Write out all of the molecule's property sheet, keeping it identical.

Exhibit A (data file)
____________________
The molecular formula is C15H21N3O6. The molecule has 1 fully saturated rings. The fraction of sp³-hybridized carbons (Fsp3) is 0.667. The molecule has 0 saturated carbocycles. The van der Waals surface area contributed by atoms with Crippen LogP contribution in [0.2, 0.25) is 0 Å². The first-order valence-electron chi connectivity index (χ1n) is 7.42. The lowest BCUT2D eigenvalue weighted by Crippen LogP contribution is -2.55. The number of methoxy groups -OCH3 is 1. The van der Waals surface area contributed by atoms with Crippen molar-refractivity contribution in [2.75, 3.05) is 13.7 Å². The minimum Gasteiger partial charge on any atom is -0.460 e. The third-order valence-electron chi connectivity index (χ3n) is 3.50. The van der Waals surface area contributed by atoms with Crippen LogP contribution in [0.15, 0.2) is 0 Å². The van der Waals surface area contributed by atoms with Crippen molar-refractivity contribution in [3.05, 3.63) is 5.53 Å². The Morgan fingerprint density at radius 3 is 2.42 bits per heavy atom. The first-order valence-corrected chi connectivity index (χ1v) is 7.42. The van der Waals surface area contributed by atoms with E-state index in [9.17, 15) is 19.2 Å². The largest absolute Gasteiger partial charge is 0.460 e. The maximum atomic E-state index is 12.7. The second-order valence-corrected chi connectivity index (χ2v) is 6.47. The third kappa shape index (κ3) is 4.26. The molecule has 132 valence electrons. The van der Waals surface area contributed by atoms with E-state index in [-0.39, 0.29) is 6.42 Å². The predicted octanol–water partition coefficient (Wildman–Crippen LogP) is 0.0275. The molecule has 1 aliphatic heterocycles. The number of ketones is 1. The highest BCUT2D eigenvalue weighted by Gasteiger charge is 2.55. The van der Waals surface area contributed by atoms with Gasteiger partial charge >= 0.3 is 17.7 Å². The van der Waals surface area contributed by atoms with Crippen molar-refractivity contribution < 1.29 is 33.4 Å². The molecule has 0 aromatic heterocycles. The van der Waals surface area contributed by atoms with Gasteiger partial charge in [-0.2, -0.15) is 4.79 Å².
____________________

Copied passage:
The molecular formula is C15H21N3O6. The molecule has 1 fully saturated rings. The fraction of sp³-hybridized carbons (Fsp3) is 0.667. The molecule has 0 saturated carbocycles. The van der Waals surface area contributed by atoms with Crippen LogP contribution in [0.2, 0.25) is 0 Å². The first-order valence-electron chi connectivity index (χ1n) is 7.42. The lowest BCUT2D eigenvalue weighted by Crippen LogP contribution is -2.55. The number of methoxy groups -OCH3 is 1. The van der Waals surface area contributed by atoms with Crippen molar-refractivity contribution in [2.75, 3.05) is 13.7 Å². The minimum Gasteiger partial charge on any atom is -0.460 e. The third-order valence-electron chi connectivity index (χ3n) is 3.50. The van der Waals surface area contributed by atoms with Crippen LogP contribution in [0.15, 0.2) is 0 Å². The van der Waals surface area contributed by atoms with Crippen molar-refractivity contribution in [3.05, 3.63) is 5.53 Å². The Morgan fingerprint density at radius 3 is 2.42 bits per heavy atom. The first-order valence-corrected chi connectivity index (χ1v) is 7.42. The van der Waals surface area contributed by atoms with E-state index in [9.17, 15) is 19.2 Å². The largest absolute Gasteiger partial charge is 0.460 e. The maximum atomic E-state index is 12.7. The second-order valence-corrected chi connectivity index (χ2v) is 6.47. The third kappa shape index (κ3) is 4.26. The molecule has 132 valence electrons. The van der Waals surface area contributed by atoms with E-state index in [-0.39, 0.29) is 6.42 Å². The predicted octanol–water partition coefficient (Wildman–Crippen LogP) is 0.0275. The molecule has 1 aliphatic heterocycles. The number of ketones is 1. The highest BCUT2D eigenvalue weighted by Gasteiger charge is 2.55. The van der Waals surface area contributed by atoms with Gasteiger partial charge >= 0.3 is 17.7 Å². The van der Waals surface area contributed by atoms with Crippen molar-refractivity contribution < 1.29 is 33.4 Å². The molecule has 0 aromatic heterocycles. The van der Waals surface area contributed by atoms with Gasteiger partial charge in [-0.2, -0.15) is 4.79 Å².